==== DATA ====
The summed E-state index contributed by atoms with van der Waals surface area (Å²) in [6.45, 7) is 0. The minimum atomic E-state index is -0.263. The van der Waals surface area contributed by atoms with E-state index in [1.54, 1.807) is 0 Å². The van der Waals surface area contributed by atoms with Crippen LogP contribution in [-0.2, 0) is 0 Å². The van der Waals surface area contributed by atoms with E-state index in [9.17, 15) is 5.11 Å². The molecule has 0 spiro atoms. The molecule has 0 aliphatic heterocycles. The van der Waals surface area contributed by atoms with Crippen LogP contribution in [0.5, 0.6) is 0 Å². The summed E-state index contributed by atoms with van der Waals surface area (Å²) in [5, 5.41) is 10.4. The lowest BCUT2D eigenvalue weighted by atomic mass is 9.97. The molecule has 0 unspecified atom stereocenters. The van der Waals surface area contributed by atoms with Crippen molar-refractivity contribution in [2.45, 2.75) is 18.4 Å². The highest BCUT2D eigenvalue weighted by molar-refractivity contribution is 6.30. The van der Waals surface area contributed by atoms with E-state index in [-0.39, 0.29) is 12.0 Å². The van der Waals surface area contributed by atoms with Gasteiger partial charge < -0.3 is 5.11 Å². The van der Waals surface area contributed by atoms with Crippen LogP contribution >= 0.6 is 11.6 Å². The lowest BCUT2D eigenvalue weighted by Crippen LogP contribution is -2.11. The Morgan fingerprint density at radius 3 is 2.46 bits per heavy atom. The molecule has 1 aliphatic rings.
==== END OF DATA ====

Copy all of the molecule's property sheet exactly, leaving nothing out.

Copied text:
The summed E-state index contributed by atoms with van der Waals surface area (Å²) in [6.45, 7) is 0. The minimum atomic E-state index is -0.263. The van der Waals surface area contributed by atoms with E-state index in [1.54, 1.807) is 0 Å². The van der Waals surface area contributed by atoms with Crippen LogP contribution in [-0.2, 0) is 0 Å². The van der Waals surface area contributed by atoms with E-state index in [9.17, 15) is 5.11 Å². The molecule has 0 spiro atoms. The molecule has 0 aliphatic heterocycles. The van der Waals surface area contributed by atoms with Crippen LogP contribution in [0.5, 0.6) is 0 Å². The summed E-state index contributed by atoms with van der Waals surface area (Å²) in [5, 5.41) is 10.4. The lowest BCUT2D eigenvalue weighted by atomic mass is 9.97. The molecule has 0 unspecified atom stereocenters. The van der Waals surface area contributed by atoms with Crippen molar-refractivity contribution in [2.45, 2.75) is 18.4 Å². The highest BCUT2D eigenvalue weighted by molar-refractivity contribution is 6.30. The van der Waals surface area contributed by atoms with E-state index in [-0.39, 0.29) is 12.0 Å². The van der Waals surface area contributed by atoms with Gasteiger partial charge < -0.3 is 5.11 Å². The van der Waals surface area contributed by atoms with Crippen LogP contribution >= 0.6 is 11.6 Å². The lowest BCUT2D eigenvalue weighted by Crippen LogP contribution is -2.11. The Morgan fingerprint density at radius 3 is 2.46 bits per heavy atom. The molecule has 1 aliphatic rings.